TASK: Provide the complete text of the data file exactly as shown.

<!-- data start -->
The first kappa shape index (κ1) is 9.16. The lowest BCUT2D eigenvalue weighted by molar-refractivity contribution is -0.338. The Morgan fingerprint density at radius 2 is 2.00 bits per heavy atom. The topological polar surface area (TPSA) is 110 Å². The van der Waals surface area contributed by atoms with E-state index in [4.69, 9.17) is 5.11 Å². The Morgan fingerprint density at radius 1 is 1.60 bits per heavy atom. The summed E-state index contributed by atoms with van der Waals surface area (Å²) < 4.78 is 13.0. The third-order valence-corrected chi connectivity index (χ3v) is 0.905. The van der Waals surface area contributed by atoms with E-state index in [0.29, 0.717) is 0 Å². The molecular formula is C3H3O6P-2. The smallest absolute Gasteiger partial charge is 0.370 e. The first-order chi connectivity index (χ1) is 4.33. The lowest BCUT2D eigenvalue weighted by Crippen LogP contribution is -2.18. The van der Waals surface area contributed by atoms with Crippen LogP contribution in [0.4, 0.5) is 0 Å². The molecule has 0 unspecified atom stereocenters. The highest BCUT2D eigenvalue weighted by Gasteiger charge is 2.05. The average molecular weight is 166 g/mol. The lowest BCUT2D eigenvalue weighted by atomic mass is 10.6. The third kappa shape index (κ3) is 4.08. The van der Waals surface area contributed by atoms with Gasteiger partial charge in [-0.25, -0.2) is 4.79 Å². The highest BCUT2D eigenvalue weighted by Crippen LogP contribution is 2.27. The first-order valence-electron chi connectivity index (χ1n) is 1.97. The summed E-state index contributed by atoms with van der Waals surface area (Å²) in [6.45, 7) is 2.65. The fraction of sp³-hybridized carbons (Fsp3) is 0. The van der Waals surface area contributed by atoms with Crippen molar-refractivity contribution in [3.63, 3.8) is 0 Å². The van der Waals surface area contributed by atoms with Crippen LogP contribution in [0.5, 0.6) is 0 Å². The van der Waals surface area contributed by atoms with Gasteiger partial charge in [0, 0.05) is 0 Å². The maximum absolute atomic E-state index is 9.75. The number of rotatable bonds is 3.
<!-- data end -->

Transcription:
The first kappa shape index (κ1) is 9.16. The lowest BCUT2D eigenvalue weighted by molar-refractivity contribution is -0.338. The Morgan fingerprint density at radius 2 is 2.00 bits per heavy atom. The topological polar surface area (TPSA) is 110 Å². The van der Waals surface area contributed by atoms with E-state index in [4.69, 9.17) is 5.11 Å². The Morgan fingerprint density at radius 1 is 1.60 bits per heavy atom. The summed E-state index contributed by atoms with van der Waals surface area (Å²) < 4.78 is 13.0. The third-order valence-corrected chi connectivity index (χ3v) is 0.905. The van der Waals surface area contributed by atoms with E-state index in [0.29, 0.717) is 0 Å². The molecular formula is C3H3O6P-2. The smallest absolute Gasteiger partial charge is 0.370 e. The first-order chi connectivity index (χ1) is 4.33. The lowest BCUT2D eigenvalue weighted by Crippen LogP contribution is -2.18. The van der Waals surface area contributed by atoms with Crippen LogP contribution in [0.4, 0.5) is 0 Å². The molecule has 0 unspecified atom stereocenters. The highest BCUT2D eigenvalue weighted by Gasteiger charge is 2.05. The average molecular weight is 166 g/mol. The lowest BCUT2D eigenvalue weighted by atomic mass is 10.6. The third kappa shape index (κ3) is 4.08. The van der Waals surface area contributed by atoms with Gasteiger partial charge in [-0.25, -0.2) is 4.79 Å². The highest BCUT2D eigenvalue weighted by Crippen LogP contribution is 2.27. The first-order valence-electron chi connectivity index (χ1n) is 1.97. The summed E-state index contributed by atoms with van der Waals surface area (Å²) in [6.45, 7) is 2.65. The fraction of sp³-hybridized carbons (Fsp3) is 0. The van der Waals surface area contributed by atoms with Crippen molar-refractivity contribution in [3.63, 3.8) is 0 Å². The van der Waals surface area contributed by atoms with Crippen LogP contribution in [0.5, 0.6) is 0 Å². The van der Waals surface area contributed by atoms with Gasteiger partial charge in [0, 0.05) is 0 Å². The maximum absolute atomic E-state index is 9.75. The number of rotatable bonds is 3.